An idealist guy named George Bailey(played by James Stewart), a man who has forgone all of his dreams wants to help his town out. When he starts thinking of committing suicide, believing that he has achieved nothing worthwhile, an angel shows him a view of what the world would have been like if he had never lived when he Bailey just wished he had never been born! He sees that his wife would never marry,his brother would never get a medallion for his heroic achievement(the only thing that I didn't like in the movie it shows war as some sort of heroic achievement though it is supposed to be about hope and life all over)the pharmacist who gave him a job would go to the prison but for Bailey's help etc... The movie just puts itself right there when you are torn apart between hope and wishing you had never been born. Every one of us feels down and wishes to see something different in our life sometimes we do think that we are not worth living but each ordinary life has something to give even we're down or discouraged. A realist view like Nietzsche's could help us keep our head above the water but we need the concept "it's a wonderful life" to enjoy the every little perfection of our small lives!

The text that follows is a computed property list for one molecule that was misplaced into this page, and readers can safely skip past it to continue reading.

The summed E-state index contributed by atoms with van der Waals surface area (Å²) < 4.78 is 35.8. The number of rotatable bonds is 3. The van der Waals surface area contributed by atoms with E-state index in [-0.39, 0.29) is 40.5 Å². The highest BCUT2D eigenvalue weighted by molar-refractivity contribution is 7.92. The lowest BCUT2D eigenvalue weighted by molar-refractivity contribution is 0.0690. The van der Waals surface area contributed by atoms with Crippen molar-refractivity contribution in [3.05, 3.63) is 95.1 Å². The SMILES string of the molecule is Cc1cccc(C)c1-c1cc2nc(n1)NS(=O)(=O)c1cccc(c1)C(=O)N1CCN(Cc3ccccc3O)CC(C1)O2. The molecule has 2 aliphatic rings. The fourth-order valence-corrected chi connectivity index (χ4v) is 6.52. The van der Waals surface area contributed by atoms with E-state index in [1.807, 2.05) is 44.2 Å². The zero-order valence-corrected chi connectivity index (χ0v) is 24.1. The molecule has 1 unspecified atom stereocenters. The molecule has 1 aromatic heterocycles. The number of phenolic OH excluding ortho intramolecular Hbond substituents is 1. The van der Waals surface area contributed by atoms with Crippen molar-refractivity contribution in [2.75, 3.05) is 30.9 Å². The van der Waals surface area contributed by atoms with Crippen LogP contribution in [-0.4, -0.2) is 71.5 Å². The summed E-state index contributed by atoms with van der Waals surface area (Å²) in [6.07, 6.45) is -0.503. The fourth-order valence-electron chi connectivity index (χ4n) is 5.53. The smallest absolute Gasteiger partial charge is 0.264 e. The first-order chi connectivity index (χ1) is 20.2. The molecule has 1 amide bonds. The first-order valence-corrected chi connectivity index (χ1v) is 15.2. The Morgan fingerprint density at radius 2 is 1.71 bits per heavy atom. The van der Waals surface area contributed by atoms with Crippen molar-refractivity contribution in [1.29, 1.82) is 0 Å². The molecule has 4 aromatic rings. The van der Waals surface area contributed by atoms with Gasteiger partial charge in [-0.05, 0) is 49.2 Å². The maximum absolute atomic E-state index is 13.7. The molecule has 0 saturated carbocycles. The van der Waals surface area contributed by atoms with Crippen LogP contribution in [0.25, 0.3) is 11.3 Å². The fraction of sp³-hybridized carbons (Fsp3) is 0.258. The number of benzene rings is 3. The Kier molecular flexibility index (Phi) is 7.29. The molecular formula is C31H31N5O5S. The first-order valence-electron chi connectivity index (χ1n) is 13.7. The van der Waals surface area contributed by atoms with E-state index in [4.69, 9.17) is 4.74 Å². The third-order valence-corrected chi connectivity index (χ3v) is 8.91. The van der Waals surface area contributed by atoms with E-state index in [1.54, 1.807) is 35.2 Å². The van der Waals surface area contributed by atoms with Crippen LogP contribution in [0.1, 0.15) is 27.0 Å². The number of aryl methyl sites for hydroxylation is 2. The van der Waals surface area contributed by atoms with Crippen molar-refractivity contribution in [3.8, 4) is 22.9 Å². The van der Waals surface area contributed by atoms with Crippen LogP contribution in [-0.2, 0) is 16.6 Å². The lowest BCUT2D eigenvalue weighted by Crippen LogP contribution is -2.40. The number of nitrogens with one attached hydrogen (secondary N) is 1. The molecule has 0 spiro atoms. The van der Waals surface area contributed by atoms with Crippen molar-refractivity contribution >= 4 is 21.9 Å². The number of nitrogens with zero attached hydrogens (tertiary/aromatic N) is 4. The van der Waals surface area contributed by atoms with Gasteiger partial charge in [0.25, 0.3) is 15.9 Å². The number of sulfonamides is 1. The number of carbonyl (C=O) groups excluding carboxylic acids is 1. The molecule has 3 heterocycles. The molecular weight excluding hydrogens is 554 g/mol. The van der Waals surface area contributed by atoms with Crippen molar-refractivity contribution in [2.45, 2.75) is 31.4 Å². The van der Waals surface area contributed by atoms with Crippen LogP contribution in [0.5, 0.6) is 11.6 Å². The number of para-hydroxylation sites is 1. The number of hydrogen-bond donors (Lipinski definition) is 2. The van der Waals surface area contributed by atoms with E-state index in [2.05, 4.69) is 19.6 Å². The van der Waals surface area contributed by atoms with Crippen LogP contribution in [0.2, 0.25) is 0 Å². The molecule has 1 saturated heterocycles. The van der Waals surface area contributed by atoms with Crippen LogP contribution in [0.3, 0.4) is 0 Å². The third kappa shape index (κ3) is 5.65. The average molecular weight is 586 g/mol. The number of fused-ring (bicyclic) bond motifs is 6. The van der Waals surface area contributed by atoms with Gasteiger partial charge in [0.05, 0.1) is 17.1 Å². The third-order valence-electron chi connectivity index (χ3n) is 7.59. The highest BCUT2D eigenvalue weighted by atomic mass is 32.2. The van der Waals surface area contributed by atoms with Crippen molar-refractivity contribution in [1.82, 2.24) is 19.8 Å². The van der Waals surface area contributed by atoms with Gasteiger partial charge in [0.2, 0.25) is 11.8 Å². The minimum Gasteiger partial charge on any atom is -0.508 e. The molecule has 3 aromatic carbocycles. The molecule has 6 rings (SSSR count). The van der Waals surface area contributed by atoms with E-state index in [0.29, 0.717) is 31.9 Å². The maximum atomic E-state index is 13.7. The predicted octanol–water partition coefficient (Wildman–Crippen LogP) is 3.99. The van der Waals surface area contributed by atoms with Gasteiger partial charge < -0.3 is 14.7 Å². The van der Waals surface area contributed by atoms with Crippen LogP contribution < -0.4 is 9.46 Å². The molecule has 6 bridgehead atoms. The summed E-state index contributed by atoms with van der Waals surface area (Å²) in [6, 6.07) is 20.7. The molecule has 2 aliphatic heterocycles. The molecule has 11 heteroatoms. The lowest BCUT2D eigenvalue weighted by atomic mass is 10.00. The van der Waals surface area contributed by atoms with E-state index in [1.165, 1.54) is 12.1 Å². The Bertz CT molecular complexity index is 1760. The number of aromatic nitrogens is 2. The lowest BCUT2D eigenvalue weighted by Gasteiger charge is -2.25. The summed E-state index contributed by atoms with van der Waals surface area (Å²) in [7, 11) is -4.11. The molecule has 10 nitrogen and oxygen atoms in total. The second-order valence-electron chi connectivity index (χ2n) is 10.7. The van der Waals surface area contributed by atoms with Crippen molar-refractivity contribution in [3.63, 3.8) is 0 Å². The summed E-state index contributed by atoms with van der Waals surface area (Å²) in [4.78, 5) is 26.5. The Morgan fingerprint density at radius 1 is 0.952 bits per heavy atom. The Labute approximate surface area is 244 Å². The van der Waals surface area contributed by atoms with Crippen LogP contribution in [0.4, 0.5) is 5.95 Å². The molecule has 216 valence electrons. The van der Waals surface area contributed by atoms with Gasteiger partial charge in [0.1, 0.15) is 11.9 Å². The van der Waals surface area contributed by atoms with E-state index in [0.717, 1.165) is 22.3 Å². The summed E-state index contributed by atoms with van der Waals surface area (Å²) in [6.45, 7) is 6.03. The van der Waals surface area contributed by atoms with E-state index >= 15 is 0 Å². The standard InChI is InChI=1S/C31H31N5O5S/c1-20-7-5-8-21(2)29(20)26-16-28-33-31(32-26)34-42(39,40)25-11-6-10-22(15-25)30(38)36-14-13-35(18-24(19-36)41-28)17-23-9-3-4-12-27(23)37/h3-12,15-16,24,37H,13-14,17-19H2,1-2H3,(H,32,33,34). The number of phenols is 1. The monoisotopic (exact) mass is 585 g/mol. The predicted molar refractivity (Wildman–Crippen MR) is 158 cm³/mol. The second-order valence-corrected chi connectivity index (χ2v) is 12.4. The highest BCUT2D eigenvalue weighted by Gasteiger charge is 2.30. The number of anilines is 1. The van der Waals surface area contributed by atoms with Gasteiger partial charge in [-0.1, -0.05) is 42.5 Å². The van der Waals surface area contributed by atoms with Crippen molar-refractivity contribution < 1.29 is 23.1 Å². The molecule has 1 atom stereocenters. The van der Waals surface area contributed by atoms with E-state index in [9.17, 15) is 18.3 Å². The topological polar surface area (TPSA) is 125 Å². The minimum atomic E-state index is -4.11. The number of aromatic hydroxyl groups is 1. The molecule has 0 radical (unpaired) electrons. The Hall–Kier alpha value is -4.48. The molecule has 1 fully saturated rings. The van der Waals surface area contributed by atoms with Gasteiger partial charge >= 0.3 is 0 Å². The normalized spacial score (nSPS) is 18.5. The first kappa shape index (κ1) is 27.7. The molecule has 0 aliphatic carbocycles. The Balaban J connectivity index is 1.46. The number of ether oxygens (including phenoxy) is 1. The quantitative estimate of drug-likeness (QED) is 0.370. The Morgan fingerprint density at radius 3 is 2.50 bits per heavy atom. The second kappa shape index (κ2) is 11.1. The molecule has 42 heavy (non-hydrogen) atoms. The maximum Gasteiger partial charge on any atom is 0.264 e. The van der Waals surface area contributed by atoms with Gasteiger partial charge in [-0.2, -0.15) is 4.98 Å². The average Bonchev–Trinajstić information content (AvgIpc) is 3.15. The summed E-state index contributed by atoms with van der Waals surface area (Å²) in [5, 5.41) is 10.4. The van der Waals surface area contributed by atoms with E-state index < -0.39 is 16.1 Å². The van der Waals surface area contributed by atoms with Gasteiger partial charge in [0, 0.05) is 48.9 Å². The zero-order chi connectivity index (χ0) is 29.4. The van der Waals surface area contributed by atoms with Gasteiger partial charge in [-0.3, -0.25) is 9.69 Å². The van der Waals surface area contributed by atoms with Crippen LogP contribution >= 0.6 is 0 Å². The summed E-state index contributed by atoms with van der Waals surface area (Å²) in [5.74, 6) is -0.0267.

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2 out of 5 people found the following review useful:

All time classic

9/10
Author: colly tum from United Kingdom
18 November 2005